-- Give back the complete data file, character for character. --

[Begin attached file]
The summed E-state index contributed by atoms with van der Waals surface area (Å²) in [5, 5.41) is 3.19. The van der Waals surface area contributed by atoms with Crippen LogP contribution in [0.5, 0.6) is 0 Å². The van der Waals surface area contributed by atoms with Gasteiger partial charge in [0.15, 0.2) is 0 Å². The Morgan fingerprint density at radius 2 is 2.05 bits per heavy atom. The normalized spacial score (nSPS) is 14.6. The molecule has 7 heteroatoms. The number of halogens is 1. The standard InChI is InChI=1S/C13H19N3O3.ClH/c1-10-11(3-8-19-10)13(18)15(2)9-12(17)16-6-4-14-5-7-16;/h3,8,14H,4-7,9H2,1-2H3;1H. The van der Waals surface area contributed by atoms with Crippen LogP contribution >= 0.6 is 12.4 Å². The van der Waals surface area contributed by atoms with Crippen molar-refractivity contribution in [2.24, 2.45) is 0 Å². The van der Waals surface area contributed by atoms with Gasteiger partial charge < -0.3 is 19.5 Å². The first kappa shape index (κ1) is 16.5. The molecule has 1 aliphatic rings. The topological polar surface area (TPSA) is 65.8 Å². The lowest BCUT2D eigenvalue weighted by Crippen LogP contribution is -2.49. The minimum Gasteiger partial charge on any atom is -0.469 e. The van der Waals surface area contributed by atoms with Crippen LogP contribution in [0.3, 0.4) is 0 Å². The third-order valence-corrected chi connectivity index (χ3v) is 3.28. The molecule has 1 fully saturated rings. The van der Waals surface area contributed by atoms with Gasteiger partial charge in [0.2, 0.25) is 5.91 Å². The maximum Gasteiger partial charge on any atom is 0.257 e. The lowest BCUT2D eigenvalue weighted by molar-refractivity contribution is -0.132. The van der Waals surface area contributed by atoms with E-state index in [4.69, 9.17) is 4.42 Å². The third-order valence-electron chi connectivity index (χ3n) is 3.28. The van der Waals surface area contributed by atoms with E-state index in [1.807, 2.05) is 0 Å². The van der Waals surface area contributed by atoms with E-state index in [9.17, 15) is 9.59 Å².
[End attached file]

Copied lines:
The summed E-state index contributed by atoms with van der Waals surface area (Å²) in [5, 5.41) is 3.19. The van der Waals surface area contributed by atoms with Crippen LogP contribution in [0.5, 0.6) is 0 Å². The van der Waals surface area contributed by atoms with Gasteiger partial charge in [0.15, 0.2) is 0 Å². The Morgan fingerprint density at radius 2 is 2.05 bits per heavy atom. The normalized spacial score (nSPS) is 14.6. The molecule has 7 heteroatoms. The number of halogens is 1. The standard InChI is InChI=1S/C13H19N3O3.ClH/c1-10-11(3-8-19-10)13(18)15(2)9-12(17)16-6-4-14-5-7-16;/h3,8,14H,4-7,9H2,1-2H3;1H. The van der Waals surface area contributed by atoms with Crippen LogP contribution >= 0.6 is 12.4 Å². The van der Waals surface area contributed by atoms with Crippen molar-refractivity contribution in [2.24, 2.45) is 0 Å². The van der Waals surface area contributed by atoms with Gasteiger partial charge < -0.3 is 19.5 Å². The first kappa shape index (κ1) is 16.5. The molecule has 1 aliphatic rings. The topological polar surface area (TPSA) is 65.8 Å². The lowest BCUT2D eigenvalue weighted by Crippen LogP contribution is -2.49. The minimum Gasteiger partial charge on any atom is -0.469 e. The van der Waals surface area contributed by atoms with Crippen LogP contribution in [0.3, 0.4) is 0 Å². The third-order valence-corrected chi connectivity index (χ3v) is 3.28. The molecule has 1 fully saturated rings. The van der Waals surface area contributed by atoms with Gasteiger partial charge in [0.2, 0.25) is 5.91 Å². The maximum Gasteiger partial charge on any atom is 0.257 e. The lowest BCUT2D eigenvalue weighted by molar-refractivity contribution is -0.132. The van der Waals surface area contributed by atoms with E-state index in [4.69, 9.17) is 4.42 Å². The third-order valence-electron chi connectivity index (χ3n) is 3.28. The van der Waals surface area contributed by atoms with E-state index in [1.807, 2.05) is 0 Å². The van der Waals surface area contributed by atoms with E-state index in [9.17, 15) is 9.59 Å².